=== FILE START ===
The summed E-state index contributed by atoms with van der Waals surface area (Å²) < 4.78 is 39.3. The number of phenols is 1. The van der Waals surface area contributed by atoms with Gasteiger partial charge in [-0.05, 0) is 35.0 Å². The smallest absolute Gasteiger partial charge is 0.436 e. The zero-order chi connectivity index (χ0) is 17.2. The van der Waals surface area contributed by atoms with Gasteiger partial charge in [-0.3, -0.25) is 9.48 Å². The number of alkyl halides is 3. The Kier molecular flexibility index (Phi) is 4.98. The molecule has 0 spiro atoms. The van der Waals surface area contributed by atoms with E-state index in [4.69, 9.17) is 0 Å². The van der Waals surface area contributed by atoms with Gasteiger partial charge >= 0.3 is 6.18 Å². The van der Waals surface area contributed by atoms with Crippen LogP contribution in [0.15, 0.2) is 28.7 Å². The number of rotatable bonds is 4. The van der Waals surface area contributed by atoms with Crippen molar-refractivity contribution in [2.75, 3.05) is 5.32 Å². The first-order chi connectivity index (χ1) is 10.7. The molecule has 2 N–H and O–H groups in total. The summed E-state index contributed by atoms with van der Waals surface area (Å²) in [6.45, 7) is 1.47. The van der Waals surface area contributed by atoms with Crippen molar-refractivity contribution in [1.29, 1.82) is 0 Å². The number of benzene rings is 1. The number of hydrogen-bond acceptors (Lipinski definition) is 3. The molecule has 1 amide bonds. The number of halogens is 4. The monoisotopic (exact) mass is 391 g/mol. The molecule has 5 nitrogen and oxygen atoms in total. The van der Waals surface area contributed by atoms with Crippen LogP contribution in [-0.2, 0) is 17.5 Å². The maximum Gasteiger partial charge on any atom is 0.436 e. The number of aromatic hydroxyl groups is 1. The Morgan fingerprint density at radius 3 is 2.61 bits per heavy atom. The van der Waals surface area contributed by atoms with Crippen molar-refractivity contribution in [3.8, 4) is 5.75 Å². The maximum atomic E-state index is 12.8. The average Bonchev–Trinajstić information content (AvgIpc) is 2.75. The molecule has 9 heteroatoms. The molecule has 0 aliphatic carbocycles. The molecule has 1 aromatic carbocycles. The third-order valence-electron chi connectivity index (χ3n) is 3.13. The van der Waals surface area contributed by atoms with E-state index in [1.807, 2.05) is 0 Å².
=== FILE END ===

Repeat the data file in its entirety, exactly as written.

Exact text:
The summed E-state index contributed by atoms with van der Waals surface area (Å²) < 4.78 is 39.3. The number of phenols is 1. The van der Waals surface area contributed by atoms with Gasteiger partial charge in [-0.05, 0) is 35.0 Å². The smallest absolute Gasteiger partial charge is 0.436 e. The zero-order chi connectivity index (χ0) is 17.2. The van der Waals surface area contributed by atoms with Gasteiger partial charge in [-0.3, -0.25) is 9.48 Å². The number of alkyl halides is 3. The Kier molecular flexibility index (Phi) is 4.98. The molecule has 0 spiro atoms. The van der Waals surface area contributed by atoms with E-state index in [4.69, 9.17) is 0 Å². The van der Waals surface area contributed by atoms with Gasteiger partial charge >= 0.3 is 6.18 Å². The van der Waals surface area contributed by atoms with Crippen LogP contribution in [0.15, 0.2) is 28.7 Å². The number of rotatable bonds is 4. The van der Waals surface area contributed by atoms with Crippen molar-refractivity contribution in [2.75, 3.05) is 5.32 Å². The first-order chi connectivity index (χ1) is 10.7. The molecule has 2 N–H and O–H groups in total. The summed E-state index contributed by atoms with van der Waals surface area (Å²) in [6.45, 7) is 1.47. The van der Waals surface area contributed by atoms with Crippen molar-refractivity contribution in [1.29, 1.82) is 0 Å². The number of benzene rings is 1. The number of hydrogen-bond acceptors (Lipinski definition) is 3. The molecule has 1 amide bonds. The number of halogens is 4. The monoisotopic (exact) mass is 391 g/mol. The molecule has 5 nitrogen and oxygen atoms in total. The van der Waals surface area contributed by atoms with Crippen LogP contribution in [-0.2, 0) is 17.5 Å². The maximum Gasteiger partial charge on any atom is 0.436 e. The number of aromatic hydroxyl groups is 1. The Morgan fingerprint density at radius 3 is 2.61 bits per heavy atom. The van der Waals surface area contributed by atoms with Crippen molar-refractivity contribution in [3.8, 4) is 5.75 Å². The maximum atomic E-state index is 12.8. The average Bonchev–Trinajstić information content (AvgIpc) is 2.75. The molecule has 9 heteroatoms. The molecule has 0 aliphatic carbocycles. The molecule has 1 aromatic carbocycles. The third-order valence-electron chi connectivity index (χ3n) is 3.13. The van der Waals surface area contributed by atoms with E-state index in [1.807, 2.05) is 0 Å².